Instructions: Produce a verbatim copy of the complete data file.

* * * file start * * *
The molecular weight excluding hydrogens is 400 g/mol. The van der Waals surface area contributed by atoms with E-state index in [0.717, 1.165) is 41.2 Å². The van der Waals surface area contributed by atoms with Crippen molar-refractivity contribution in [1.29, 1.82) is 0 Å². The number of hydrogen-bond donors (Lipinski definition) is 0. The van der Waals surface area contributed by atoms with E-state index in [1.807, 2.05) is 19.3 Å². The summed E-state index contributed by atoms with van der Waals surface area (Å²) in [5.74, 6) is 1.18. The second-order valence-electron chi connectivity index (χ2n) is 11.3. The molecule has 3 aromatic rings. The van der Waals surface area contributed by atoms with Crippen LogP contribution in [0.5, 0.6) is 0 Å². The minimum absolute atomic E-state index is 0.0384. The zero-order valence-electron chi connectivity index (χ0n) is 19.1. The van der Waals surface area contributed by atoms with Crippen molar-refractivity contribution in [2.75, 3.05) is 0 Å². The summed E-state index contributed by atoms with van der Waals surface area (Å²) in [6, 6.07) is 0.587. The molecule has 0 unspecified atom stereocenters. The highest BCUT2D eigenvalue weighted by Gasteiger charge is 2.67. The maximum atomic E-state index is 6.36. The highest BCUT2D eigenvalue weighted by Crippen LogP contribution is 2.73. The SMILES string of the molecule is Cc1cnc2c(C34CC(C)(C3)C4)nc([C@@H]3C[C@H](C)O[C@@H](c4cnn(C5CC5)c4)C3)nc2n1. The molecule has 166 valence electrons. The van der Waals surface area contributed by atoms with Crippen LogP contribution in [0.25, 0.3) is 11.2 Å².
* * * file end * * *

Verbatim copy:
The molecular weight excluding hydrogens is 400 g/mol. The van der Waals surface area contributed by atoms with E-state index in [0.717, 1.165) is 41.2 Å². The van der Waals surface area contributed by atoms with Crippen molar-refractivity contribution in [1.29, 1.82) is 0 Å². The number of hydrogen-bond donors (Lipinski definition) is 0. The van der Waals surface area contributed by atoms with E-state index in [1.807, 2.05) is 19.3 Å². The summed E-state index contributed by atoms with van der Waals surface area (Å²) in [5.74, 6) is 1.18. The second-order valence-electron chi connectivity index (χ2n) is 11.3. The molecule has 3 aromatic rings. The van der Waals surface area contributed by atoms with Crippen LogP contribution in [0.5, 0.6) is 0 Å². The minimum absolute atomic E-state index is 0.0384. The zero-order valence-electron chi connectivity index (χ0n) is 19.1. The van der Waals surface area contributed by atoms with Crippen molar-refractivity contribution in [2.75, 3.05) is 0 Å². The summed E-state index contributed by atoms with van der Waals surface area (Å²) in [6, 6.07) is 0.587. The molecule has 0 unspecified atom stereocenters. The highest BCUT2D eigenvalue weighted by Gasteiger charge is 2.67. The maximum atomic E-state index is 6.36. The highest BCUT2D eigenvalue weighted by Crippen LogP contribution is 2.73. The SMILES string of the molecule is Cc1cnc2c(C34CC(C)(C3)C4)nc([C@@H]3C[C@H](C)O[C@@H](c4cnn(C5CC5)c4)C3)nc2n1. The molecule has 166 valence electrons. The van der Waals surface area contributed by atoms with Crippen LogP contribution in [0.25, 0.3) is 11.2 Å².